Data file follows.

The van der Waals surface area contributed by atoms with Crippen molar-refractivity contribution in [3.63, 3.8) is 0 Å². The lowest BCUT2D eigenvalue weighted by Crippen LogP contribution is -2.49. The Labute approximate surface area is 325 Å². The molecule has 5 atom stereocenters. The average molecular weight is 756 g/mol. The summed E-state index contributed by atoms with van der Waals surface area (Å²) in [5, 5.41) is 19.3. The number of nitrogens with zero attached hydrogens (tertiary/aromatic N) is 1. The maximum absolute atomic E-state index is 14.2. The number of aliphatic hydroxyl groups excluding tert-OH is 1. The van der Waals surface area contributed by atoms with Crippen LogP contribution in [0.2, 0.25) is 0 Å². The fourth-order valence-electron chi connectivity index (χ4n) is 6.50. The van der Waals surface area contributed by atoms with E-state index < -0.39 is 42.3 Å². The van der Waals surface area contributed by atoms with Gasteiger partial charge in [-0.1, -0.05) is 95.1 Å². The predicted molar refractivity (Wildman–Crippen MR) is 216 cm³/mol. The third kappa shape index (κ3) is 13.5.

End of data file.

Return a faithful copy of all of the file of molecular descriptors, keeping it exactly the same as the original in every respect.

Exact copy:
The van der Waals surface area contributed by atoms with Crippen molar-refractivity contribution in [3.63, 3.8) is 0 Å². The lowest BCUT2D eigenvalue weighted by Crippen LogP contribution is -2.49. The Labute approximate surface area is 325 Å². The molecule has 5 atom stereocenters. The average molecular weight is 756 g/mol. The summed E-state index contributed by atoms with van der Waals surface area (Å²) in [5, 5.41) is 19.3. The number of nitrogens with zero attached hydrogens (tertiary/aromatic N) is 1. The maximum absolute atomic E-state index is 14.2. The number of aliphatic hydroxyl groups excluding tert-OH is 1. The van der Waals surface area contributed by atoms with Crippen LogP contribution in [0.2, 0.25) is 0 Å². The fourth-order valence-electron chi connectivity index (χ4n) is 6.50. The van der Waals surface area contributed by atoms with E-state index < -0.39 is 42.3 Å². The van der Waals surface area contributed by atoms with Gasteiger partial charge in [-0.1, -0.05) is 95.1 Å². The predicted molar refractivity (Wildman–Crippen MR) is 216 cm³/mol. The third kappa shape index (κ3) is 13.5.